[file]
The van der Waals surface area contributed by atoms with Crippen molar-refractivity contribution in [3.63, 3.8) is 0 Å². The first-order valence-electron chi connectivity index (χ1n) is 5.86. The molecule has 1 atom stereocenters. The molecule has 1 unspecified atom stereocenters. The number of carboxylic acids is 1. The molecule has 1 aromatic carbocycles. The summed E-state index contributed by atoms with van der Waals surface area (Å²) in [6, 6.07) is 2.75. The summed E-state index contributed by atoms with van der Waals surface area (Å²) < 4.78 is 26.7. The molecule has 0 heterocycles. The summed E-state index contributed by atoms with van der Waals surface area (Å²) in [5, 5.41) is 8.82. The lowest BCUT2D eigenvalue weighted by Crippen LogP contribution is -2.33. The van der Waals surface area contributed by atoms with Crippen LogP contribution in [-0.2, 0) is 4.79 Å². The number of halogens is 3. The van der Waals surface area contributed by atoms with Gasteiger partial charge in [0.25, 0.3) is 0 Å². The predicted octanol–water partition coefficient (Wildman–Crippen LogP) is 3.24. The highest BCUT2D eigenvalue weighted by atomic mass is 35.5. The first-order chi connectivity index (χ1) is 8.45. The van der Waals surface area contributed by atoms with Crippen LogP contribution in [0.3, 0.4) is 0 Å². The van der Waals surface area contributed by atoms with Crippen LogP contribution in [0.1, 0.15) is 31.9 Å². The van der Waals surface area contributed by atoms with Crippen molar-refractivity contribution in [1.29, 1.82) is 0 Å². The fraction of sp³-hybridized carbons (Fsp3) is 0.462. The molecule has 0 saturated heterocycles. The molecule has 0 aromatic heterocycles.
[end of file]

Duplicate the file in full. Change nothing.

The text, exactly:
The van der Waals surface area contributed by atoms with Crippen molar-refractivity contribution in [3.63, 3.8) is 0 Å². The first-order valence-electron chi connectivity index (χ1n) is 5.86. The molecule has 1 atom stereocenters. The molecule has 1 unspecified atom stereocenters. The number of carboxylic acids is 1. The molecule has 1 aromatic carbocycles. The summed E-state index contributed by atoms with van der Waals surface area (Å²) in [6, 6.07) is 2.75. The summed E-state index contributed by atoms with van der Waals surface area (Å²) < 4.78 is 26.7. The molecule has 0 heterocycles. The summed E-state index contributed by atoms with van der Waals surface area (Å²) in [5, 5.41) is 8.82. The lowest BCUT2D eigenvalue weighted by Crippen LogP contribution is -2.33. The van der Waals surface area contributed by atoms with Crippen LogP contribution in [-0.2, 0) is 4.79 Å². The number of halogens is 3. The van der Waals surface area contributed by atoms with Gasteiger partial charge in [0.25, 0.3) is 0 Å². The predicted octanol–water partition coefficient (Wildman–Crippen LogP) is 3.24. The highest BCUT2D eigenvalue weighted by atomic mass is 35.5. The first-order chi connectivity index (χ1) is 8.45. The van der Waals surface area contributed by atoms with Crippen LogP contribution in [0.3, 0.4) is 0 Å². The van der Waals surface area contributed by atoms with Crippen LogP contribution in [0.1, 0.15) is 31.9 Å². The van der Waals surface area contributed by atoms with Crippen molar-refractivity contribution in [1.29, 1.82) is 0 Å². The fraction of sp³-hybridized carbons (Fsp3) is 0.462. The molecule has 0 saturated heterocycles. The molecule has 0 aromatic heterocycles.